There are so many Children’s and Young Adult books by fantastic Australian authors that I love – far too many to mention them all. But I will make mention of books by Scot Gardner, Barry Jonsberg and Steven Herrick because if I don’t they’ll beat me up!

My favourite YA book is probably The Messenger by Markus Zusak. That book inspired me to have a go at writing.

CBCA Book Week Fact

Did you know that Michael Gerard Bauer’s first novel, The Running Man, won the 2005 Children’s Book Council of Australia Book of the Year for Older Readers?

CHILDREN’S BOOK WEEK: Melina Marchetta

In what will no doubt set a dangerous precedent for the years to come, this week, to celebrate the CBCA’s Book Week, we’re doing something very special here at the Boomerang Blog. We’ve invited a selection of Australian children’s author to drop by and guest blog for us – one for every day of the week.

We’re kicking off with Melina Marchetta, whose books include the quintessential Australian young adult book, Looking For Alibrandi, which became a successful film, and On The Jelicoe Road, recent winner of the prestigious 2009 US Printz Award for excellence in young adult literature.



When I was in Year Six, my best friend and I were in charge of discarding the garbage in the school incinerator. As much as I’m thankful for recycling bins and child protection these days, it was there that our imaginations went haywire and we managed to bludge whole afternoons. Except for the term when my teacher read the class Ivan Southall’s Hills End. Setting our hair alight no longer interested me because I was desperate to return to class and listen to a story about a group of country Australian kids and their teacher separated from the rest of their town because of a storm and a lie. I savoured the love triangle between Paul, Frances and Adrian, I loved the moral dilemma faced by Adrian, long demoralised by his father, and I was introduced to the importance of the secondary characters. When Ivan Southall died last year I felt a sadness that we never got to meet. I would love to have told how important his work was to me.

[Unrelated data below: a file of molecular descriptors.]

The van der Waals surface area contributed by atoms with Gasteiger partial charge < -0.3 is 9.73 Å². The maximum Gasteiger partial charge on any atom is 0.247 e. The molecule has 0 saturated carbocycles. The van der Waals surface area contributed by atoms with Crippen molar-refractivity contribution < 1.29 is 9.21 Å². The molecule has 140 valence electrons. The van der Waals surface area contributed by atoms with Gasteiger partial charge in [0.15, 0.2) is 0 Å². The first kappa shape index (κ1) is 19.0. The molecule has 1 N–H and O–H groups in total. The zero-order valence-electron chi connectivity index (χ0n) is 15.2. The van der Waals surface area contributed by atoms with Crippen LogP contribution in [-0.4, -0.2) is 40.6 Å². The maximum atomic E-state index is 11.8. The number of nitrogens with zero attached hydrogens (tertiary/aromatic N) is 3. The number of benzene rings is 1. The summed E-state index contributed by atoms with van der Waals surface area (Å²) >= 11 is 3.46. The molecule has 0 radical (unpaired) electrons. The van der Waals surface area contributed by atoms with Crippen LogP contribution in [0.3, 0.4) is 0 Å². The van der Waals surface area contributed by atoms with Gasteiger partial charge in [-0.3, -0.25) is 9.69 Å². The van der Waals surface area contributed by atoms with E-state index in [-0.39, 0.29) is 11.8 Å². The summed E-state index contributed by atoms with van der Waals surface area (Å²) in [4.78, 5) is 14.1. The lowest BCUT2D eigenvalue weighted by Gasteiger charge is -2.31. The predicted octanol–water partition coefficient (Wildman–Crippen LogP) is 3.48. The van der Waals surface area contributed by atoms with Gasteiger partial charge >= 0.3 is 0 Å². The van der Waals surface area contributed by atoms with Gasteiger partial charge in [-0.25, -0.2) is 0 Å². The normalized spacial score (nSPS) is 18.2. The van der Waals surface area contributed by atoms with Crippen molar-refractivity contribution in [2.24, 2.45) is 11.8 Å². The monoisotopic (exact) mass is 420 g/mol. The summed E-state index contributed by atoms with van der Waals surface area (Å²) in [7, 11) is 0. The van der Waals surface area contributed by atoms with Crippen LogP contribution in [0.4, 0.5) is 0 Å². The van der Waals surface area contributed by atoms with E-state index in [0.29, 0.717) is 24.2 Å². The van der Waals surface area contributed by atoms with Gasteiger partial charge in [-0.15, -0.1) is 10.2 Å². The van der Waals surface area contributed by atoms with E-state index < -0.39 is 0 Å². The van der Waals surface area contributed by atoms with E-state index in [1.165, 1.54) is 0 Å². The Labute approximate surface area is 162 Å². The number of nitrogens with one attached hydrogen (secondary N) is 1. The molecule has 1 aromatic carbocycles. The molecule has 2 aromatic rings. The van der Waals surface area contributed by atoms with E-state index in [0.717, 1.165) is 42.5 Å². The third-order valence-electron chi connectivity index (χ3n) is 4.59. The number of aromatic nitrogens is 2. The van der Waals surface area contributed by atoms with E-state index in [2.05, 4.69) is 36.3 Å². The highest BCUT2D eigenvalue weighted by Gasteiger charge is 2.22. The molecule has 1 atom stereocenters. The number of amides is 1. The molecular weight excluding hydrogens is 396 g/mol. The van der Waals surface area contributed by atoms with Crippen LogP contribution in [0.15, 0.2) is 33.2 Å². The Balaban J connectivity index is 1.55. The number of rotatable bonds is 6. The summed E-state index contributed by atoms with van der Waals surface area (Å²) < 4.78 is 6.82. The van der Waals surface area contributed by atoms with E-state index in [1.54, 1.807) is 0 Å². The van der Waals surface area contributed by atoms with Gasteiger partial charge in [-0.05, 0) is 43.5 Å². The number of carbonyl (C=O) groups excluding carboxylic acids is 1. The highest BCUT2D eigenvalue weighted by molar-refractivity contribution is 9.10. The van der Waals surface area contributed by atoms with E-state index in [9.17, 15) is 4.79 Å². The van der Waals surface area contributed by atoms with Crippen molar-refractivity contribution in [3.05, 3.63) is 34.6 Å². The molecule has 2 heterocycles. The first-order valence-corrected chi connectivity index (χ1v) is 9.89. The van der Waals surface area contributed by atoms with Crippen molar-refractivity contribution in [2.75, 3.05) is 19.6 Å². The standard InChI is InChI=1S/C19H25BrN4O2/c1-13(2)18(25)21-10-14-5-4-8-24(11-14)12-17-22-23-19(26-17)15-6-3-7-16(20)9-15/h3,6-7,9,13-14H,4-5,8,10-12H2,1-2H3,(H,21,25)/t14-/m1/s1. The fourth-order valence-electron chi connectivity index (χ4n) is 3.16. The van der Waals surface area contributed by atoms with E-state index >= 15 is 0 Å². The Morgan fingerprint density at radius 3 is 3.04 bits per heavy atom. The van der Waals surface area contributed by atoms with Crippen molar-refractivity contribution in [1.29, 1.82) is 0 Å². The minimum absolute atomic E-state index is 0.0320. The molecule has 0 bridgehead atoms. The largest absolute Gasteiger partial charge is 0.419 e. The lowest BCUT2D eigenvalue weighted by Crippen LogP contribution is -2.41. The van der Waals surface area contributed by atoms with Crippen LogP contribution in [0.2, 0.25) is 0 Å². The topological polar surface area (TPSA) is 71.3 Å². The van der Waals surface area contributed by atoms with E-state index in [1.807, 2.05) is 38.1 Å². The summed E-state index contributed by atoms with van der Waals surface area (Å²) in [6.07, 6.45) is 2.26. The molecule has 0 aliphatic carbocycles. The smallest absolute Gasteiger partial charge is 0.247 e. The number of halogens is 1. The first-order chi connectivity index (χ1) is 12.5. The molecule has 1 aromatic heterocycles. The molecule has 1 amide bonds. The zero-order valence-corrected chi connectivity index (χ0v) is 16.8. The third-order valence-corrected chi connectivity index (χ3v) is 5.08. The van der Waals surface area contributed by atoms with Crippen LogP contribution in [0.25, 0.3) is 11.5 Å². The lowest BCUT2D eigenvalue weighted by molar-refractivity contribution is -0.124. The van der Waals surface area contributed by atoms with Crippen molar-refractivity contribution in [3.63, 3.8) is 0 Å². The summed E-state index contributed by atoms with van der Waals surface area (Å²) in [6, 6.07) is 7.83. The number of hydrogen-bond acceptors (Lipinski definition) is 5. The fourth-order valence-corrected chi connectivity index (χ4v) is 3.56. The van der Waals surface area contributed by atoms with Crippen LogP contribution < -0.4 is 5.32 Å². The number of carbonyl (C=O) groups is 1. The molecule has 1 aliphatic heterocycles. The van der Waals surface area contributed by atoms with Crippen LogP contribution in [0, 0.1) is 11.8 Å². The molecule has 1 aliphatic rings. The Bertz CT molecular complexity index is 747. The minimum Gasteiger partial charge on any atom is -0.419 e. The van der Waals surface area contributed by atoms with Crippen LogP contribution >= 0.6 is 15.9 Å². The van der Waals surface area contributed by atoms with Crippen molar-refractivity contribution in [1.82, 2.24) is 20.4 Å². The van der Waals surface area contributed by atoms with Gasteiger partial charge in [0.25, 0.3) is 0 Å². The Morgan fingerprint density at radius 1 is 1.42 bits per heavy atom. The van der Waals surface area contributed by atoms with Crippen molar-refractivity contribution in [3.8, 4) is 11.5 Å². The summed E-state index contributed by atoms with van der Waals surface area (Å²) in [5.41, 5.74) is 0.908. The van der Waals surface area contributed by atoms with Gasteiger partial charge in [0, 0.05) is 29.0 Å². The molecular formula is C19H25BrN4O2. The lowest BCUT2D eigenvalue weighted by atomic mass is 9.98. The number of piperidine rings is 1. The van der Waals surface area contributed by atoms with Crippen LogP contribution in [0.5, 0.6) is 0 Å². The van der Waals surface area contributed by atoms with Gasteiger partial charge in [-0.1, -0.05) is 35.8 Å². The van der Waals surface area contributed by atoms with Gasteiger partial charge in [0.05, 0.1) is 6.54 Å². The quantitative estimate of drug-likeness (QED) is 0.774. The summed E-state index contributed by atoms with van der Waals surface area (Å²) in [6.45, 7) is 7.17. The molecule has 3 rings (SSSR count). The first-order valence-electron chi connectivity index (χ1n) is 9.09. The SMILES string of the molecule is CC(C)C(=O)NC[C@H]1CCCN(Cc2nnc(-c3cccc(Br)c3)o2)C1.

By high school, I enjoyed any story written about teenagers. Most were from the US, like Paul Zindel’s My Darling My Hamburger. I remember in Year Eight, Judy Blume’s Forever being passed around the room with the important sex references dog eared for quick consumption. It wasn’t until I studied at university that I was truly introduced to Australian YA and I fell in love with the genre because of novels like John Marsden’s So Much To Tell You, Simon French’s All We Know and Isobelle Carmody’s Obernewtyn.

Although my own novels aren’t specifically written for a particular audience, I’m forever grateful that they’ve found a home in the hands of teenagers who don’t go around questioning where the adults are in a story about boarding school territory wars. Teenagers don’t care much about audience or themes or finding out why a story works the way it does. But they do love language and they’ll go around quoting their favourite lines. When you ask them why it’s their favourite, their response isn’t about the use of assonance and alliteration and juxtaposition. Instead they say, “I just like the sound of it. It makes me feel something.”

Hacking into Brainjack

Brainjack is a relatively fast-paced thriller. What literary devices did you employ to the narrative to keep the pace alive?